Carl Chandler Sr.

First post: Jun 9, 2016 Latest post: Jun 21, 2016
Dear Family and Friends,   

Welcome to our CaringBridge site. I am sharing this information in hope that everyone will have a better understanding of the disease that Carl is fighting at this time. There seems to be some misunderstanding, Carl has not been diagnosed with cancer. He has Amyloidosis which is something we had never heard of and many of you may not be familiar with it and its characteristics.

I can't answer a lot of questions about the disease itself but I will do all I can to help keep you updated on his progress. I apologize for not being able to answer or respond to every phone call or text that is left but know that we truly appreciate all of your prayers, support, words of hope and encouragement.

Please feel free to leave messages on the site and I can share them periodically with Carl..I am sure they will lift his spirits
Add this site to your favorites so that you will be able access quickly and I will do my best to keep it updated. Entries may not be made daily but if there is a major change I will definitely add it to this site.

Thanks again for all your support and love.....

AMYLOIDOSIS is a rare disease that is a consequence of abnormal protein (amyloid) deposits in body tissues and organs.

Amyloidosis can occur as an isolated disease or as a result of another illness.
Symptoms in patients with amyloidosis result from abnormal functioning of the particular organs affected.
Diagnosis of amyloidosis is made with a biopsy of involved tissue.
Treatment options for amyloidosis depend on the type of amyloidosis and involve correcting organ failure and treating any underlying conditions.

Primary amyloidosis

Primary amyloidosis, or AL, occurs when a specialized cell in the bone marrow (plasma cell) spontaneously overproduces a particular protein portion of an antibody called the light chain. (This is why it is coded as AL.) The deposits in the tissues of people with primary amyloidosis are AL proteins. Primary amyloidosis can occur with a bone marrow cancer ( of plasma cells called multiple myeloma ( (fewer than 20% of AL patients). Primary amyloid is not associated with any other diseases but is a disease entity of its own, conventionally requiring chemotherapy ( treatment. Researchers at the Mayo Clinic in Rochester, Minn., and Boston University in Boston, Mass., have demonstrated the benefits of stem-cell transplantation for primary amyloidosis. In stem-cell transplantation, the patients' own stem cells ( are harvested to treat primary amyloidosis by replacing abnormal plasma cells in the bone marrow.What causes amyloidosis?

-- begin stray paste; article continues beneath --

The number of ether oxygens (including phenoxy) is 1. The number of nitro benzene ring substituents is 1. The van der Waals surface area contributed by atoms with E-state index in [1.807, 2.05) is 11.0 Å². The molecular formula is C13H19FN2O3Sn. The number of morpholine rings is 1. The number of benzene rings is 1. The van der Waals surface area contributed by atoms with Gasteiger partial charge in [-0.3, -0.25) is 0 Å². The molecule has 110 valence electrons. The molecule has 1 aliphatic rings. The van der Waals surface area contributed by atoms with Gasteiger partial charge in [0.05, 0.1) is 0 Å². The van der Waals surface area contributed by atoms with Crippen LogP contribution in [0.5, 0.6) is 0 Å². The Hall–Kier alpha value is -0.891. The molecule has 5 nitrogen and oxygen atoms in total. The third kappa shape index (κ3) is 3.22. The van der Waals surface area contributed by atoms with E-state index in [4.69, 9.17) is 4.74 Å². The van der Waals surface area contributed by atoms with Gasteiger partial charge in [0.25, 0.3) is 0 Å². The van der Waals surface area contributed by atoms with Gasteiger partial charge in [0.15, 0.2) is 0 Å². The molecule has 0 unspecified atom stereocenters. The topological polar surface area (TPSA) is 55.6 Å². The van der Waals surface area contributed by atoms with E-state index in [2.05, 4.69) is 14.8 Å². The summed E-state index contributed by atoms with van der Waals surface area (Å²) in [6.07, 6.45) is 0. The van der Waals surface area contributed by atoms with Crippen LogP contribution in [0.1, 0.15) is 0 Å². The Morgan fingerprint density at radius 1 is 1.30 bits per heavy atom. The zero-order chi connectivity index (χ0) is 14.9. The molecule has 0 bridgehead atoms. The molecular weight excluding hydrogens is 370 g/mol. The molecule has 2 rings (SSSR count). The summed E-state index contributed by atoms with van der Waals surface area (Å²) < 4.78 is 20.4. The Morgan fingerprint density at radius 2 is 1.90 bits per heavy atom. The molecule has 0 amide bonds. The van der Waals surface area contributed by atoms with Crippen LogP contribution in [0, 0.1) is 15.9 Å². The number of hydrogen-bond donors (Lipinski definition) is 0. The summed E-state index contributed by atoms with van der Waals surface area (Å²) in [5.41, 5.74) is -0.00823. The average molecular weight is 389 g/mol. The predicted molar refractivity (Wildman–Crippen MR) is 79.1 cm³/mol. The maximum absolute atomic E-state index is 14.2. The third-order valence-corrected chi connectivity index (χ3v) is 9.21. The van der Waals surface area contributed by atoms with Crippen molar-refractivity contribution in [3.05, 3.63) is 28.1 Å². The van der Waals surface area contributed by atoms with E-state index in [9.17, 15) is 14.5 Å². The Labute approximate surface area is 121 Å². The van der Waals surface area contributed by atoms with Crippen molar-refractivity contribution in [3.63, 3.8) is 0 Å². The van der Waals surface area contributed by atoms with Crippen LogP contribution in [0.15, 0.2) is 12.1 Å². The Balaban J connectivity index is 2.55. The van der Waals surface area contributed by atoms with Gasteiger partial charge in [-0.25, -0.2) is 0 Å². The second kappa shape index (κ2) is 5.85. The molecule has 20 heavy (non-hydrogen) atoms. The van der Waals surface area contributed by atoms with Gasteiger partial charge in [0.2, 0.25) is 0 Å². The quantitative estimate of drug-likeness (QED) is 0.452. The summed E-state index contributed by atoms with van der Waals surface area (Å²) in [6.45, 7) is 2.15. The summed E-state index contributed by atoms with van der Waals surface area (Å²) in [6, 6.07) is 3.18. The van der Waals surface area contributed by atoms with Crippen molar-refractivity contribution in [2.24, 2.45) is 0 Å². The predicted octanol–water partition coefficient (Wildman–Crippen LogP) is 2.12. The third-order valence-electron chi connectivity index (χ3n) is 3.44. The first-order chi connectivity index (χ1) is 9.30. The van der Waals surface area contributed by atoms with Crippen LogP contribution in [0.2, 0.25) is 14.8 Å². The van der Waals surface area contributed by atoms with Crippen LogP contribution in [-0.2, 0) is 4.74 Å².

Amyloidosis is caused by changes in proteins that make them insoluble, leading them to deposit in organs and tissues. These amyloid proteins accumulate mainly in the tissue space between cells. Changes in proteins that make them amyloid proteins occur because of gene mutations.
What are risk factors for amyloidosis?
Risk factors for the inherited forms of amyloidosis are being genetically related to an ancestor with the disease. The risk factors for secondary amyloidosis are the underlying inflammatory chronic medical conditions.
Age is a risk factor for amyloidosis, as well, as most people who develop amyloidosis are over 60 years old.
What are amyloidosis symptoms and signs?

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Symptoms in patients with amyloidosis result from abnormal functioning of the particular organs involved. There might be no symptoms until the disease is relatively advanced. The heart, kidneys, liver, bowels, skin, nerves, joints, and lungs can be affected. As a result, symptoms and signs are vague and can include fatigue (, shortness of breath (, weight loss (, lack of appetite, numbness, tingling, carpal tunnel syndrome (,weakness (, hearing loss (, enlarged tongue, bruising, and swelling of hands and feet ( Amyloidosis in these organs leads to cardiomyopathy (, heart failure (, peripheral neuropathy (, arthritis (, malabsorption, diarrhea (, and liver damage and failure. Amyloidosis affecting the kidney leads to "nephrotic syndrome," which is characterized by severe loss of protein in the urine ( and swelling of the extremities.

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